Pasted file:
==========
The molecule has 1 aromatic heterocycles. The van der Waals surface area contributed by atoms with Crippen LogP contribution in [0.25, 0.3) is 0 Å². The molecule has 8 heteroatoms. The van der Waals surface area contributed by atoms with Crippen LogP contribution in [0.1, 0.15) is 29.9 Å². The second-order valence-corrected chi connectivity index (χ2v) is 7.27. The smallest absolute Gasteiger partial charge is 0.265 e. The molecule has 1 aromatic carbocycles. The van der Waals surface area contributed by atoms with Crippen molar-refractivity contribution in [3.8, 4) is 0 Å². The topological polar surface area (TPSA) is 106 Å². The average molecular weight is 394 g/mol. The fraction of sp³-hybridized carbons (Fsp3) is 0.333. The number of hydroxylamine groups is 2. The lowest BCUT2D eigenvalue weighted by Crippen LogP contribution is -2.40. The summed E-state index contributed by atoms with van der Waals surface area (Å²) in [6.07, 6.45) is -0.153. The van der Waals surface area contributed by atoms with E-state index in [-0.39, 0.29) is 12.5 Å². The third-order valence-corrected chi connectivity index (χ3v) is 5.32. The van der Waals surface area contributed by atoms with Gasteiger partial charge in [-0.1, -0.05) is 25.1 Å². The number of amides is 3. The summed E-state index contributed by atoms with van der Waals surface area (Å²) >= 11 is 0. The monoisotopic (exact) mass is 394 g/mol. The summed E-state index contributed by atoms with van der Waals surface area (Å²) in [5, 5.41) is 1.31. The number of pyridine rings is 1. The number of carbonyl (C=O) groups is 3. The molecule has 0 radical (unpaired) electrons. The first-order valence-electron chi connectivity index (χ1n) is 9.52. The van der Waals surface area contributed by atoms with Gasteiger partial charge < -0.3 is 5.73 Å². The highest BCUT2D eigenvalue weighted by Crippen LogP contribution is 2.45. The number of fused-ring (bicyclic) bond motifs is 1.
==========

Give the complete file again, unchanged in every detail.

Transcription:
The molecule has 1 aromatic heterocycles. The van der Waals surface area contributed by atoms with Crippen LogP contribution in [0.25, 0.3) is 0 Å². The molecule has 8 heteroatoms. The van der Waals surface area contributed by atoms with Crippen LogP contribution in [0.1, 0.15) is 29.9 Å². The second-order valence-corrected chi connectivity index (χ2v) is 7.27. The smallest absolute Gasteiger partial charge is 0.265 e. The molecule has 1 aromatic carbocycles. The van der Waals surface area contributed by atoms with Crippen molar-refractivity contribution in [3.8, 4) is 0 Å². The topological polar surface area (TPSA) is 106 Å². The average molecular weight is 394 g/mol. The fraction of sp³-hybridized carbons (Fsp3) is 0.333. The number of hydroxylamine groups is 2. The lowest BCUT2D eigenvalue weighted by Crippen LogP contribution is -2.40. The summed E-state index contributed by atoms with van der Waals surface area (Å²) in [6.07, 6.45) is -0.153. The van der Waals surface area contributed by atoms with E-state index in [-0.39, 0.29) is 12.5 Å². The third-order valence-corrected chi connectivity index (χ3v) is 5.32. The van der Waals surface area contributed by atoms with Gasteiger partial charge in [-0.1, -0.05) is 25.1 Å². The number of amides is 3. The summed E-state index contributed by atoms with van der Waals surface area (Å²) >= 11 is 0. The monoisotopic (exact) mass is 394 g/mol. The summed E-state index contributed by atoms with van der Waals surface area (Å²) in [5, 5.41) is 1.31. The number of pyridine rings is 1. The number of carbonyl (C=O) groups is 3. The molecule has 0 radical (unpaired) electrons. The first-order valence-electron chi connectivity index (χ1n) is 9.52. The van der Waals surface area contributed by atoms with Gasteiger partial charge < -0.3 is 5.73 Å². The highest BCUT2D eigenvalue weighted by Crippen LogP contribution is 2.45. The number of fused-ring (bicyclic) bond motifs is 1.